Pressure swing adsorption usually includes at least two columns of adsorbent so that while one column is being regenerated, the other is in the adsorption phase producing product gas. Thus, by cycling between the columns product gas is obtained constantly. The term adsorption zone, as used herein, refers to a serial arrangement of two adsorption columns, i.e., during adsorption, gas enters the inlet of the first column in the zone and exits the zone via the outlet of the second column comprising the zone. When using two such zones, by cycling between these zones, product gas is obtained constantly.
The recovery of oxygen enriched air utilizing an adsorption process employing siliceous or carbon containing adsorption agents and involving the use of temperature or pressure changes during adsorption and desorption is well known. See for example, Nandi and Walker, Separation Science 11 441 (1976), "Separation of Oxygen and Nitrogen Using 5 A Zeolite and Carbon Molecular Sieves." Certain silicates, as for example zeolites, are effective for preferably adsorbing nitrogen from its mixtures with oxygen so that by conducting air through a zeolite filled column, the first issuing gas is effectively enriched in oxygen content. The regeneration of zeolites however requires considerable expense in terms of energy and apparatus. For example Wilson in U.S. Pat. No. 3,164,454 describes the separation of oxygen from air using zeolites.
A well known process is the use of carbon molecular sieves for the production of enriched nitrogen from air. See for example, Vesterdal, U.S. Pat. No. 2,556,859 and Munzner et al., U.S. Pat. No. 3,960,522. These sieves possess a pore structure with a size comparable to the kinetic diameter of oxygem. When used in a pressure swing adsorption systen, these sieves selectively adsorb oxygen from a gas mixture, allowing other components to pass.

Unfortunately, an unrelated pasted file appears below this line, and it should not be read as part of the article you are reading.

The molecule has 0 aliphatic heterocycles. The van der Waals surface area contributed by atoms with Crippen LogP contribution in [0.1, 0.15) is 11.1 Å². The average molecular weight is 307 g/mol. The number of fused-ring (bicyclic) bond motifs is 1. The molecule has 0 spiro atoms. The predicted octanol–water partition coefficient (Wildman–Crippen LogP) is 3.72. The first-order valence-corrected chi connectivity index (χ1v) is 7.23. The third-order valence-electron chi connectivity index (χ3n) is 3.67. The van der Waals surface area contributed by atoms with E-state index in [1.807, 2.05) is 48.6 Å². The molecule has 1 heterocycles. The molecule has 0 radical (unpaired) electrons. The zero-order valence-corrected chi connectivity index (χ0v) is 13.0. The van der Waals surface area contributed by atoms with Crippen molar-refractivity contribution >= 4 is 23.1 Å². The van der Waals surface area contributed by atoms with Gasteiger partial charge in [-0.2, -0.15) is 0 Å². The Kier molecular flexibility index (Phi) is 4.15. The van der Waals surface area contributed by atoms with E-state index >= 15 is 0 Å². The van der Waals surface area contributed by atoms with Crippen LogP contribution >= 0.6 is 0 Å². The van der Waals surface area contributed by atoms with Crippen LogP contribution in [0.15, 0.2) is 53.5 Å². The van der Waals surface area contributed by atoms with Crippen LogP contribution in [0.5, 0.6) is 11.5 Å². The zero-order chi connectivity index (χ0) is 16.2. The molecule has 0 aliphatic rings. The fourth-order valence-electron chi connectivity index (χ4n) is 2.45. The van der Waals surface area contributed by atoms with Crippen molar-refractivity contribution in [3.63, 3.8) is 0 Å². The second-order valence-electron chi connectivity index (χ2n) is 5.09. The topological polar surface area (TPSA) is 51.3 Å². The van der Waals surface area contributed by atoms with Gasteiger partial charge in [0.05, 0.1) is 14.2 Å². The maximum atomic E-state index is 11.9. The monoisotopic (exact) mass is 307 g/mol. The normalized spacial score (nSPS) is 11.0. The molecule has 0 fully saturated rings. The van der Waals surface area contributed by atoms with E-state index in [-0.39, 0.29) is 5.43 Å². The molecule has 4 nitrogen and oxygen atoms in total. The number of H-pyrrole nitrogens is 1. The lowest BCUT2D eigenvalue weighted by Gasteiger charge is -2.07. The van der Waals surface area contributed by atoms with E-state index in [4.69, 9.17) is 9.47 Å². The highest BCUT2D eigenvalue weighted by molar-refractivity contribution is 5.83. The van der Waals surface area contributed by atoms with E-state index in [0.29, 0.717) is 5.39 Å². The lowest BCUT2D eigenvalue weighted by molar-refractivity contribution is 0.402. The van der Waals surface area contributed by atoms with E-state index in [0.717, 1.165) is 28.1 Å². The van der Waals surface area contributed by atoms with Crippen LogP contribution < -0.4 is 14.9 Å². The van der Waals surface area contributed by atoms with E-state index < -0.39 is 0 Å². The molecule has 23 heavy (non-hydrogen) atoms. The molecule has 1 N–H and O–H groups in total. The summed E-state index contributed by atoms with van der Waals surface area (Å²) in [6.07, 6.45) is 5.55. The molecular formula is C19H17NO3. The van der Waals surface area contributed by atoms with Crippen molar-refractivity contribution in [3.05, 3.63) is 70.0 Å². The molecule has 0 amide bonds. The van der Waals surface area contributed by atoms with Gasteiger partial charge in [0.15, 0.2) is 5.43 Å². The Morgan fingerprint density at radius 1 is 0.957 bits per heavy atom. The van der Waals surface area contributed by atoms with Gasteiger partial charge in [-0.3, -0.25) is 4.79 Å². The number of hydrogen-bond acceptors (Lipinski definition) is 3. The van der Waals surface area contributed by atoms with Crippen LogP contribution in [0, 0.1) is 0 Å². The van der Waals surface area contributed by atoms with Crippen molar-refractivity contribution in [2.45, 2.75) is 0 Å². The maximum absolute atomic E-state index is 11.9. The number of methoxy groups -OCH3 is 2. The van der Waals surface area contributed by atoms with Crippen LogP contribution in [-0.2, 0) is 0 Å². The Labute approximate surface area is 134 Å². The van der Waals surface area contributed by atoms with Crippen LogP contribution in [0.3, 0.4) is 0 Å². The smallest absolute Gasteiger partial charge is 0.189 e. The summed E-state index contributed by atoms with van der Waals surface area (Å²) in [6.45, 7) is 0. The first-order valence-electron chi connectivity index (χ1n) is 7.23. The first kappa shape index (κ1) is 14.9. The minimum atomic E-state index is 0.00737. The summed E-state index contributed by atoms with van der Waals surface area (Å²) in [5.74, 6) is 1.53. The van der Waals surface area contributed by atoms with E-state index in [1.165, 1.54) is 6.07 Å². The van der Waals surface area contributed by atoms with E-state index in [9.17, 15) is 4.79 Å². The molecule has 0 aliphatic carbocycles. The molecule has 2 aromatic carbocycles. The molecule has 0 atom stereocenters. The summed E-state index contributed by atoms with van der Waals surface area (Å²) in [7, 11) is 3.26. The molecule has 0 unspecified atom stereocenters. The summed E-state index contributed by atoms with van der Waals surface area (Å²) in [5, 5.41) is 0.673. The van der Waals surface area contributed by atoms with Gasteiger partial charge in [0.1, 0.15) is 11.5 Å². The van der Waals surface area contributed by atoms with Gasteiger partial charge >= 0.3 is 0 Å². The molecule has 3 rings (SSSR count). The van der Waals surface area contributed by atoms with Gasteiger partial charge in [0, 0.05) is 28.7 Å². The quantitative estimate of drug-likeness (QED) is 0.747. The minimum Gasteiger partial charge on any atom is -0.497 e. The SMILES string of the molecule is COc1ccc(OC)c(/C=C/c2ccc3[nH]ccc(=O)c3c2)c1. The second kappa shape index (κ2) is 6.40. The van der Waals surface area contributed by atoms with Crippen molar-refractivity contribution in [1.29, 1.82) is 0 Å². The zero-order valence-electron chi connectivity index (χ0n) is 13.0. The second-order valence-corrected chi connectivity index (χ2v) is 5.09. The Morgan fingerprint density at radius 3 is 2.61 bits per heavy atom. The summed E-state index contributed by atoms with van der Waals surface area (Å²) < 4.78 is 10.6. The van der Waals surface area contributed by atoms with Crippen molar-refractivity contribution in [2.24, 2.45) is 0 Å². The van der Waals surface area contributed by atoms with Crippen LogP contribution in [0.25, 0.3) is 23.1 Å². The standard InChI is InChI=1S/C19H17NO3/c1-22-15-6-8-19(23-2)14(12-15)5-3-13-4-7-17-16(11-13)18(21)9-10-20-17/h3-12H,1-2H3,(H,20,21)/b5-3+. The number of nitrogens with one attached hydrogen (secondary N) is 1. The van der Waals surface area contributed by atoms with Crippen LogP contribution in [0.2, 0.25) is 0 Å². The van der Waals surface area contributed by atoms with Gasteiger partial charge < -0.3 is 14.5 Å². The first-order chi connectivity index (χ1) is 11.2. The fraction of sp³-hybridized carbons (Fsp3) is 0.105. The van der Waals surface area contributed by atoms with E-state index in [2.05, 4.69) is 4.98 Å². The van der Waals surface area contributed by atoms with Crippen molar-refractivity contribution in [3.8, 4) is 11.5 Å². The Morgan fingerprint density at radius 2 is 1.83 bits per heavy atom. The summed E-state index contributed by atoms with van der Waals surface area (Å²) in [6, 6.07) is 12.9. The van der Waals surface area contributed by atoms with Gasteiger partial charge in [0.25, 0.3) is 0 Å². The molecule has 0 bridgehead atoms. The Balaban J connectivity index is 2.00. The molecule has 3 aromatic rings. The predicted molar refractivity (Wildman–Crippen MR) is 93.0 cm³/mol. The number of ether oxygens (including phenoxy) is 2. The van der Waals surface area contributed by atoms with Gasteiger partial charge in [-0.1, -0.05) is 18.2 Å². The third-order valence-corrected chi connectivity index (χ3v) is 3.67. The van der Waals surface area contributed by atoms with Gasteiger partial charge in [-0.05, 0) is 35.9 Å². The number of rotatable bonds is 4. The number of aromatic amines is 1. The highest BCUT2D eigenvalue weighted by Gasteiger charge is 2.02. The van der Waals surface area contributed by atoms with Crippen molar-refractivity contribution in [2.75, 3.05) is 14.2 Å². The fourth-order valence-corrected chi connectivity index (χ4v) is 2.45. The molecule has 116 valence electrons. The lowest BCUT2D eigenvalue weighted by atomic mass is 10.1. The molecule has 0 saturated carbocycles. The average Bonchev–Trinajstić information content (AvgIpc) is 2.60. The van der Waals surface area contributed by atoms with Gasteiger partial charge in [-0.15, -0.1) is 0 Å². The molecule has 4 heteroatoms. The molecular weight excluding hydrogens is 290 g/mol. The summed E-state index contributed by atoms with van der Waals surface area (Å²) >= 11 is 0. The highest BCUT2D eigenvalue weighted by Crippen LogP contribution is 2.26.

A four column pressure swing adsorption unit has been successfully employed in the separation of hydrogen gas from its mixture with carbon dioxide, water and light aliphatic hydrocarbons. See for example, Wagner in U.S. Pat. No. 3,430,418.
Also well known is the fractionation of other binary gas mixtures by pressure swing adsorption. For example, carbon monoxide from its mixture with hydrogen using zeolite 13X and carbon dioxide from its mixture with fuel gas mixtures using charcoal, alumina or silica. See, Simonet, U.S. Pat. No. 3,884,661.
Binary gas mixtures of argon and oxygen or helium and methane have been separated on an adsorbent of partially oxidized carbon in a pressure swing adsorption process. See, German Auslegungsschrift No. 2,045,200.
Typical problems in the present carbon molecular sieve technology include; low yield of product gas, large amounts of molecular sieve required and energy inefficient regeneration methods.
The invention relates to a four-column pressure swing adsorption process for fractionating a gaseous mixture through two columns containing molecular sieve carbon arranged in series, herein called the adsorption zone, at a pressure selected from within the range of 3.0 to 8.0 bars, subsequently reducing the pressure of the adsorption zone to atmospheric level by countercurrently venting the residual gas in the interstices of the carbon columns and a part of the adsorbed gas, regenerating the carbon columns of the adsorpton zone by vacuum in the range of 70 to 250 torr, partially restoring the pressure of the adsorption zone by introducing the gas exiting the second carbon column of a second serially connected two column adsorption zone (also referred to as lean gas) into its inlet to about 40 to 90% of the adsorption pressure while feeding the gaseous mixture solely through the inlet of the second carbon column of this other adsorption zone, stopping the lean gas flow, and further restoring the adsorption pressure completely by introducing product quality gas into the zone's outlet end, and then repeating sequence, treating the second zone as the first zone and vice versa.